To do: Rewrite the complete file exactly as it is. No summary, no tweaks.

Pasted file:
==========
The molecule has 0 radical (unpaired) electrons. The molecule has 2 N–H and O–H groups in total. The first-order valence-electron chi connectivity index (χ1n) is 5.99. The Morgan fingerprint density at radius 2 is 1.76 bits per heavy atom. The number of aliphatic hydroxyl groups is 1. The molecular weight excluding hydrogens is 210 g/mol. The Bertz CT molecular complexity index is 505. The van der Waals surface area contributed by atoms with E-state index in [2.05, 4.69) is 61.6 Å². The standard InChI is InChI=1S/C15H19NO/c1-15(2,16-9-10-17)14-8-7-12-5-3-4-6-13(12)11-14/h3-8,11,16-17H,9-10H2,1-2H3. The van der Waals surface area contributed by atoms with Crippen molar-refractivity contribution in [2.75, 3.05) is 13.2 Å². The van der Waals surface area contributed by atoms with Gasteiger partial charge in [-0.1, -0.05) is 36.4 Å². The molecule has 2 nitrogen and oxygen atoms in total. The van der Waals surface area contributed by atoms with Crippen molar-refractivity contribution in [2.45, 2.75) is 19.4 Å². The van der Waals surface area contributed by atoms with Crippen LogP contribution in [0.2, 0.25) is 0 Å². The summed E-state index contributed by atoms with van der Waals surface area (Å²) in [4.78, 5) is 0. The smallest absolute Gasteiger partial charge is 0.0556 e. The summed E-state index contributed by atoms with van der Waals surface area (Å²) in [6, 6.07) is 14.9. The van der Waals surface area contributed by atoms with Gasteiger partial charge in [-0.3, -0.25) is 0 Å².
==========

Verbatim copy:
The molecule has 0 radical (unpaired) electrons. The molecule has 2 N–H and O–H groups in total. The first-order valence-electron chi connectivity index (χ1n) is 5.99. The Morgan fingerprint density at radius 2 is 1.76 bits per heavy atom. The number of aliphatic hydroxyl groups is 1. The molecular weight excluding hydrogens is 210 g/mol. The Bertz CT molecular complexity index is 505. The van der Waals surface area contributed by atoms with E-state index in [2.05, 4.69) is 61.6 Å². The standard InChI is InChI=1S/C15H19NO/c1-15(2,16-9-10-17)14-8-7-12-5-3-4-6-13(12)11-14/h3-8,11,16-17H,9-10H2,1-2H3. The van der Waals surface area contributed by atoms with Crippen molar-refractivity contribution in [2.75, 3.05) is 13.2 Å². The van der Waals surface area contributed by atoms with Gasteiger partial charge in [-0.1, -0.05) is 36.4 Å². The molecule has 2 nitrogen and oxygen atoms in total. The van der Waals surface area contributed by atoms with Crippen molar-refractivity contribution in [2.45, 2.75) is 19.4 Å². The van der Waals surface area contributed by atoms with Crippen LogP contribution in [0.2, 0.25) is 0 Å². The summed E-state index contributed by atoms with van der Waals surface area (Å²) in [4.78, 5) is 0. The smallest absolute Gasteiger partial charge is 0.0556 e. The summed E-state index contributed by atoms with van der Waals surface area (Å²) in [6, 6.07) is 14.9. The van der Waals surface area contributed by atoms with Gasteiger partial charge in [-0.3, -0.25) is 0 Å².